Tuesday Week 2 of Advent

I would not be a happy sheep. No matter how comforting and homely that shepherds voice, no matter the promise of protection from wolves, no matter the assurance of food in the belly and warmth at night. No matter—because I would know that in the end I would be the one on the block, on the spit, and on the table. So, good luck to that one sensible sheep who listens to the herder’s voice and still hightails it out of the flock and off on her own.
Voices can be confusing. They can be deceptive. They can be prophetic. Ambrose, as military governor goes to the church to quell a riot between rival factions fighting over who is to be the next bishop of Milan and words of such soothing eloquence issue from his lips that the voice of a child pipes up “Ambrose for Bishop!” Well, every voice there joins in … and Ambrose, Ambrose runs like hell. And to show the people how wrong they are, he indulges in a spot of impromptu torturing and whoring but to no avail—he cannot run from the people’s call.
Voices can be very confusing. If the first Isaiah was called by a vision, today we hear second Isaiah called by audition. All those voices surrounding him. And it’s hard to tell whose they are. In one sense, of course, they are all his own. He writes them, his lips utter them, and his hand shapes the ink on the page. But who is speaking? Who are the voices crying out? Only one is clear and that’s Isaiah’s own, and it’s fighting the call. “Speak tenderly, give comfort,” says the voice and Isaiah snarls back, “all flesh is grass, it withers it wilts.”
And he’s got a point. Do you believe the words given us each day of Advent? The desert will bloom, the lion will lie down with the lamb, there will be no more poverty, no more hunger, no more dying and crying, the mountains will lie down and the valleys rise up to make a Holy Way for the coming together of all nations. Yeah, Yeah, Yeah!
Stirs the heart while we are here but go and read the newspaper. Never has the earth been more troubled by the presence of humanity. Never has humanity been so troubled by itself.
“Comfort, oh comfort my people,” says the voice of God. “Like a shepherd he feeds his flock,” says another. But isn’t there always the haunting voice whispering that when the banquet is prepared we will be the ones on the menu.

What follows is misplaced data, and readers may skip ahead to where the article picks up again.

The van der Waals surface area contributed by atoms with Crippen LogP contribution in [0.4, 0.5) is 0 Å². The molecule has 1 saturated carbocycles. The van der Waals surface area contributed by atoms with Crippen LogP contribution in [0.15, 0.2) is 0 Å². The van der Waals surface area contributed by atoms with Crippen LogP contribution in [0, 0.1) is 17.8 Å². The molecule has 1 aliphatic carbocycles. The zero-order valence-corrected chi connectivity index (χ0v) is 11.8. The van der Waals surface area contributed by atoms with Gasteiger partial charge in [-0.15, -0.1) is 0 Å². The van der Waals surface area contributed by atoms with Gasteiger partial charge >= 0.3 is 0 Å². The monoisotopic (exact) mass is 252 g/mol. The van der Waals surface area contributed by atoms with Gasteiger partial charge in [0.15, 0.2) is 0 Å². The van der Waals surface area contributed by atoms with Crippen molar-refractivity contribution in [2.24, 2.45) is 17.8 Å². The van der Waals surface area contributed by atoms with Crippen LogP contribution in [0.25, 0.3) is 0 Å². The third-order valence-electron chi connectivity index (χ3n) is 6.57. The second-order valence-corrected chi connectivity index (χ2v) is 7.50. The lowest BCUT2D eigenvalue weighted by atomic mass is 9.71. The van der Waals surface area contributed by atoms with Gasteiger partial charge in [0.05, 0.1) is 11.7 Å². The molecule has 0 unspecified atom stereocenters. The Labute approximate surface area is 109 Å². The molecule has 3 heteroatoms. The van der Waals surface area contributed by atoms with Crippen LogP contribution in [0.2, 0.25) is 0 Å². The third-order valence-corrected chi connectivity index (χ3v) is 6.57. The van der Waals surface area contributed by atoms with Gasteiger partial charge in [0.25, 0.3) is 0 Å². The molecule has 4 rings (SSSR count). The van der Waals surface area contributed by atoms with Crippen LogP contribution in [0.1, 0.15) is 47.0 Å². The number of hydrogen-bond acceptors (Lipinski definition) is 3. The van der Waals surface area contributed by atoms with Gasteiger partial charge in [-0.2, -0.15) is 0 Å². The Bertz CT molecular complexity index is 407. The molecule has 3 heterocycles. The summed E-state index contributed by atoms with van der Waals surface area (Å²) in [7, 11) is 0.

What amazes me is that though the prophet resists the voice of his calling, though he knows only too well the tragedy of a broken people in exile from their land and their God, even so he produces some of the finest poetry of hope and consolation the world has ever heard. Poetry of such promise and eloquence, such confidence in God. And such a God! A God who not only gathers home from exile the lost tribes of Israel but makes the whole earth a home for all. Transforming the very ground under our feet and the heavens above us. Doing away with death and enmity, violence and decay, predator and prey. No more disasters. No more fear.
Do we believe it? No! But could we? Maybe …
For centuries we’ve been pursuing our own salvation at the expense of the earth’s. Hell, at the expense of the other guys! Isaiah’s voices promise us more than we want, more than we can believe—there is hope, there is consolation, there is good news—but it doesn’t come to us alone. It comes to all things or to none because our fate is tied to the planets not just in the simple sense that if we mess it up we mess up our own home but in the difficult sense that God’s dream is so much larger than our own. It’s for every created thing that creeps and crawls upon this earth and all the things that don’t even manage that. And maybe the earth knows the dream before we do, maybe it hears the promise better than we do. Maybe the earth feels the need more.
According to legend, long before that voice spoke up in the church and sealed Ambrose’s fate, when he was still a child, a swarm of bees settled on his lips, sign of the sweet words he was to live by. Sometimes the earth knows these things before we do. And if that is even a tiny bit true then this Advent we could do much worse than listen to the voices of creation yearning all around us. Listen to the silent voices of bee and grass, the long rumble of mountains, the sharp longing of the salmon heading home, the aching of Antarctic ice throwing itself into the sea. And, if we hear, when we hear, speak what we hear, speak challenge, speak comfort, speak hope, speak truth.
Ambrose said told his people that God created the universe so that all might find their life within it, the earth as common inheritance. “When you give to the poor,” he said, “you are giving them back what is their own, you are paying back a debt.” We are in debt to all things no matter how small, and somehow our fate will be theirs. But “comfort, oh comfort my people—it is God’s desire that not a single one of these little ones shall ever come to grief.”